An automated teller machine (ATM) is a specialized computer that allows you to complete bank transactions without the need of a bank representative. Many ATMs are conveniently accessible any time of day or night and can be used for everything from withdrawing or depositing money to checking your account balance to transferring money between accounts.

Here we’ll delve deeper into what an ATM is, common transactions performed at ATMs and important things to know before using them.

Key takeaways

  • An ATM is a machine that allows you to withdraw money, deposit cash or checks, view your balance or transfer money between accounts.
  • Many ATMs are accessible around the clock and eliminate the need to see a bank teller for transactions.
  • It pays to avoid ATM fees by only using ATMs in your bank’s network.

What is an ATM?

ATMs are machines that dispense cash and allow you to make other banking transactions. An ATM typically consists of a screen, a card reader, a keypad, a cash dispenser and a printer.

ATMs can be found in many locations throughout the U.S. and the world. On-premise ATMs are located at financial institutions such as banks and credit unions, while off-premise ones are commonly offered at places like airports, grocery stores and gas stations.

Using an ATM simply involves inserting your bank-issued ATM card, entering your personal identification number (PIN) and following the prompts on the screen to complete your desired transaction.

ATMs debuted to the public in the 1960s, and Barclays lays claim to unveiling the world’s first ATM at a branch in London in 1967. The first ATM in the U.S. started dispensing cash in 1969 to customers of Chemical Bank in New York. By the end of 2022, more than 450,000 ATMs were operating in the country, according to data from research firm Euromonitor International.

Examples of ATM transactions

Various common banking transactions that are often carried out at an ATM include:

Withdrawing cash

The most common ATM transaction is the withdrawal of funds from one’s account. Banks typically impose limits on the maximum amount that can be taken out each day. This amount can vary from bank to bank, as well as among different accounts offered by a single bank.

Depositing money

Account holders can often use an ATM to deposit cash or checks. When making this type of transaction, you’ll be asked to insert the funds into a slot in the machine. When money is deposited in the form of a check, the bank sometimes might not provide you with access to the funds until the check has cleared.

Transferring funds

You may be able to use an ATM to transfer money between accounts you hold with your bank. For instance, if you wish to transfer $200 from your savings account to your checking account, this can often be done by selecting the “transfer” option at the ATM. Like balance inquiries, transferring funds between accounts is also something you can accomplish using your bank’s mobile app or website.

Balance inquiries

You can also visit an ATM to view your current account balance. This feature may come in handy if you wish to know how much you’re able to spend when using your debit card or writing a check. Alternatively, your account balance is something you can view by logging onto your bank’s mobile app or website. Knowing your balance can help you keep from overspending or overdrawing your account.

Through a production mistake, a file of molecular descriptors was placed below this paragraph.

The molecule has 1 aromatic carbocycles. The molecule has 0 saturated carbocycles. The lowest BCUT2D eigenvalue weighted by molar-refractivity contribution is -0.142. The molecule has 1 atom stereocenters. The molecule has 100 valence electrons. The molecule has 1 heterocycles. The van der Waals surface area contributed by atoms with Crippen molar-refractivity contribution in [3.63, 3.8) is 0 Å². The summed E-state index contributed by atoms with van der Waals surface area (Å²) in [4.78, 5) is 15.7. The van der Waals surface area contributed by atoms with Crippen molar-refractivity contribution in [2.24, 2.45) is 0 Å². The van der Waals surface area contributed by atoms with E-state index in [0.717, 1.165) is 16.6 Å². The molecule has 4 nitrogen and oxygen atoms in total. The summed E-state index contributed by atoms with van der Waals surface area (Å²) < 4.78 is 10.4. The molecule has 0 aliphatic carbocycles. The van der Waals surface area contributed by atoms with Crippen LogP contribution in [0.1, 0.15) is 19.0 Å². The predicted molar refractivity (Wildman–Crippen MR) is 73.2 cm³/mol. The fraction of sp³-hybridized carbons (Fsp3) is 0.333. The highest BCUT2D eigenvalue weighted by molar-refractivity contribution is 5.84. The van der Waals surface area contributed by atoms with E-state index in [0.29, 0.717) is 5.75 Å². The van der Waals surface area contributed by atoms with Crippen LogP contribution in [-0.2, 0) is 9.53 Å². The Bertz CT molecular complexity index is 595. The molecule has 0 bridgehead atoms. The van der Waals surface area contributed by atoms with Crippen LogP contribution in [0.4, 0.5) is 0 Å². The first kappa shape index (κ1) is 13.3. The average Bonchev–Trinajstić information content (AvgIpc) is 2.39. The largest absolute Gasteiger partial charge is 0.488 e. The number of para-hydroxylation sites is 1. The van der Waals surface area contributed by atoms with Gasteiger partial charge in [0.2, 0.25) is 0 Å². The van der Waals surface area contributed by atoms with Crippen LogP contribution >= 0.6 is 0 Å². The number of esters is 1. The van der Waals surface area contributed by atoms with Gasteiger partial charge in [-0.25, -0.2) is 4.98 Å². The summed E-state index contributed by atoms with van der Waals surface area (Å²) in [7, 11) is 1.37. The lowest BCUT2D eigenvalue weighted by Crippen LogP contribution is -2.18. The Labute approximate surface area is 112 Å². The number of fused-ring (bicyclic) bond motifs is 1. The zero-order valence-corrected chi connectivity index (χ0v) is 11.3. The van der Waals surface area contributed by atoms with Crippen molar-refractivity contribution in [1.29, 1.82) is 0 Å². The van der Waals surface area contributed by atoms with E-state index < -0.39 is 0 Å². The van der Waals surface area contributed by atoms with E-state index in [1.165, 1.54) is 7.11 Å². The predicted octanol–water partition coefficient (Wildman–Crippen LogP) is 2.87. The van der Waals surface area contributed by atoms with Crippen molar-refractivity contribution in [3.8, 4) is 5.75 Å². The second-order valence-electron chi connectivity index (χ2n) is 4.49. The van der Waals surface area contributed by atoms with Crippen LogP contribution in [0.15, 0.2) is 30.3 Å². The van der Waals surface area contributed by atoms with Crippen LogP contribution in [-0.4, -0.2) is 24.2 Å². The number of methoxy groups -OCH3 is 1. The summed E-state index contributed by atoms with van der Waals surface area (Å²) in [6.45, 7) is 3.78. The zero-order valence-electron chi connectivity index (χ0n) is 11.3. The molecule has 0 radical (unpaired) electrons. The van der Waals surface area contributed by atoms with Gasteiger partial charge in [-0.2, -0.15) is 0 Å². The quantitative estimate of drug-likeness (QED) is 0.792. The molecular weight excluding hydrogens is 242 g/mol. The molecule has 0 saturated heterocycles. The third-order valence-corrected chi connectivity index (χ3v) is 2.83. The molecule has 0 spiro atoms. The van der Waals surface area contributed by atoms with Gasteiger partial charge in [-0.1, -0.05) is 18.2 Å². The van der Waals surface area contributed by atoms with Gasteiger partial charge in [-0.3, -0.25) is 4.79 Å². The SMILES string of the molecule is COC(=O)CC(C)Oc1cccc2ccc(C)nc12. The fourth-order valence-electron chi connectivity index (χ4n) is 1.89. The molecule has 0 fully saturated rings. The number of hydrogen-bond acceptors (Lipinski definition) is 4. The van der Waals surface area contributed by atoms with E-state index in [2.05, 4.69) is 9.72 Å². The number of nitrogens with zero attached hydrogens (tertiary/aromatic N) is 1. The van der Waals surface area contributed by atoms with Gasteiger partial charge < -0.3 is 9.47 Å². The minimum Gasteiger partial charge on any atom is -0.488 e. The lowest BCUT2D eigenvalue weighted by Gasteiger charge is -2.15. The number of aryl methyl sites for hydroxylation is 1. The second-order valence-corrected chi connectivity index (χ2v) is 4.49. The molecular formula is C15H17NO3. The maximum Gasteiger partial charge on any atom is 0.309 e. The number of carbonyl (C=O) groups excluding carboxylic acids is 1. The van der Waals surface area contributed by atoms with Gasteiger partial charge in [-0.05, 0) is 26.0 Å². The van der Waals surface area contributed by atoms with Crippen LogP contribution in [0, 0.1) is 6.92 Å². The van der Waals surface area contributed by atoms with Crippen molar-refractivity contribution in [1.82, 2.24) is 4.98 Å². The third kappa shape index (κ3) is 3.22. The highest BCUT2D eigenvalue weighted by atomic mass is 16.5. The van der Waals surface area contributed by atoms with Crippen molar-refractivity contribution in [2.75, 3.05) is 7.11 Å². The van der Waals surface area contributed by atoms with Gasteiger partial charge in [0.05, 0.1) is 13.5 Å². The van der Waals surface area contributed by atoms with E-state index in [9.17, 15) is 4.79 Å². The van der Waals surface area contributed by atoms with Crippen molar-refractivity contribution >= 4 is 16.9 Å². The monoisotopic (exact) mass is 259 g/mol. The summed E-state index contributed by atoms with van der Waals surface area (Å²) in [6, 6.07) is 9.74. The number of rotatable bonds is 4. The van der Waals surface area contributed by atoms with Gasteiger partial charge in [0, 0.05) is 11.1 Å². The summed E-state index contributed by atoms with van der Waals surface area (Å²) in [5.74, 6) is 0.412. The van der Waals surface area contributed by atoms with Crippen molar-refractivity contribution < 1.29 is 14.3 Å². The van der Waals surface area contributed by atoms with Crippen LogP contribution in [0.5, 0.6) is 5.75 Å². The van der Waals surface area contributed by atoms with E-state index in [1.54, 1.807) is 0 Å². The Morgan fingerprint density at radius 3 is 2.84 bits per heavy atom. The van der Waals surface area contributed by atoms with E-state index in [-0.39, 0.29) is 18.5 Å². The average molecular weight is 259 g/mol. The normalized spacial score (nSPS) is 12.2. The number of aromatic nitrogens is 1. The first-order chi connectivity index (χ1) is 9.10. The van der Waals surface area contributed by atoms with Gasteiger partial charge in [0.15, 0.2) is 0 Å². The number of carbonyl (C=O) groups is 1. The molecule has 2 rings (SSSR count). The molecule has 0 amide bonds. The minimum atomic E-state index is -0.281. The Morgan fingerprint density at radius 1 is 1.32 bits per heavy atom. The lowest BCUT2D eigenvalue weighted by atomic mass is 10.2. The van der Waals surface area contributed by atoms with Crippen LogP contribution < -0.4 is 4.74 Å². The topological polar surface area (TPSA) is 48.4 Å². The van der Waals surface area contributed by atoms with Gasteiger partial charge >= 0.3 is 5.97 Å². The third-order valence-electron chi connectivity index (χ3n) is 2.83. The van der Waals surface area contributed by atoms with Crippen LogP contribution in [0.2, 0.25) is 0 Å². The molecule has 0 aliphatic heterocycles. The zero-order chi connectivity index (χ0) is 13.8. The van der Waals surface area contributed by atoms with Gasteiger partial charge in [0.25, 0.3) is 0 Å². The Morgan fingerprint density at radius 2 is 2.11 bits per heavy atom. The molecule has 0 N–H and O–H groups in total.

Some banks also allow customers to use ATMs to see a small list of their recent transactions (although viewing your entire account statement isn’t usually an option).

What to watch out for with ATMs

ATM fees

Using an ATM that’s not owned by your bank, or one that’s not in your bank’s network, may result in fees imposed by both your bank and the bank that owns the ATM. The combined average fee is currently at a record high of $4.73, according to Bankrate’s 2023 checking account and ATM fee study.

Ways to avoid ATM fees include only using ATMs in your bank’s network and requesting cash back when you make purchases at a grocery store or other retailer.

ATM withdrawal limits

As we’ve mentioned, banks impose limits on the amount of funds you can withdraw at an ATM each day. This can help curb fraud in the event someone has possession of your ATM card and knows your PIN. What’s more, limiting the amount per withdrawal allows the bank to manage cash movement, since each ATM only holds a limited amount of money.

Location and safety

Ways to avoid becoming a victim of crime when using an ATM include using machines that are located in well-lit public places. Use your hand or body as a shield when entering your PIN to prevent others from seeing you type it. Once you receive your cash, instead of counting it at the ATM, wait until you’re in a more private location — such as your car — to do so.

Bottom line

ATMs often conveniently provide access to cash on a 24/7 basis, without the need to see a teller or other bank representative. They also commonly offer the ability to deposit funds, check your balance and transfer money between accounts. ATMs make your cash more accessible and are quick and easy to use, once you’re aware of things like withdrawal limits and ways to avoid paying out-of-network fees.